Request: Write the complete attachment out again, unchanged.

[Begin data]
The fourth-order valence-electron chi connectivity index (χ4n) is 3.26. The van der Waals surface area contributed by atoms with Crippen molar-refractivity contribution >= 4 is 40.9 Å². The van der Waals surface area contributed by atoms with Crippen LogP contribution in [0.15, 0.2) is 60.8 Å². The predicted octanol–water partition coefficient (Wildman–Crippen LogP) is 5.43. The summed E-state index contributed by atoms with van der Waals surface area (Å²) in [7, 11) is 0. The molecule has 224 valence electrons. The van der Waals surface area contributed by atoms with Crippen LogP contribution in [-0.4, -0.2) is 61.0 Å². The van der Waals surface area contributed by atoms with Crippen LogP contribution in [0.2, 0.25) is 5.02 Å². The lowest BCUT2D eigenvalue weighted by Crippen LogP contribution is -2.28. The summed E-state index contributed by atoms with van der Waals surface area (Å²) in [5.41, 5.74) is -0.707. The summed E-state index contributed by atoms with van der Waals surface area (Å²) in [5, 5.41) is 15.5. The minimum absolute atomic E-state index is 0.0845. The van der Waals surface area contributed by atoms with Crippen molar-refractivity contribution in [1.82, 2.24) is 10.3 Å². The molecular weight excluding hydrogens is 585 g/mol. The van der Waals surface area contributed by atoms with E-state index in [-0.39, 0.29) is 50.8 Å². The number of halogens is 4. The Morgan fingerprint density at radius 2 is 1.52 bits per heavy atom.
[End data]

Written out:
The fourth-order valence-electron chi connectivity index (χ4n) is 3.26. The van der Waals surface area contributed by atoms with Crippen molar-refractivity contribution >= 4 is 40.9 Å². The van der Waals surface area contributed by atoms with Crippen LogP contribution in [0.15, 0.2) is 60.8 Å². The predicted octanol–water partition coefficient (Wildman–Crippen LogP) is 5.43. The summed E-state index contributed by atoms with van der Waals surface area (Å²) in [7, 11) is 0. The molecule has 224 valence electrons. The van der Waals surface area contributed by atoms with Crippen LogP contribution in [-0.4, -0.2) is 61.0 Å². The van der Waals surface area contributed by atoms with Crippen LogP contribution in [0.2, 0.25) is 5.02 Å². The lowest BCUT2D eigenvalue weighted by Crippen LogP contribution is -2.28. The summed E-state index contributed by atoms with van der Waals surface area (Å²) in [5.41, 5.74) is -0.707. The summed E-state index contributed by atoms with van der Waals surface area (Å²) in [5, 5.41) is 15.5. The minimum absolute atomic E-state index is 0.0845. The van der Waals surface area contributed by atoms with Crippen molar-refractivity contribution in [1.82, 2.24) is 10.3 Å². The molecular weight excluding hydrogens is 585 g/mol. The van der Waals surface area contributed by atoms with E-state index in [-0.39, 0.29) is 50.8 Å². The number of halogens is 4. The Morgan fingerprint density at radius 2 is 1.52 bits per heavy atom.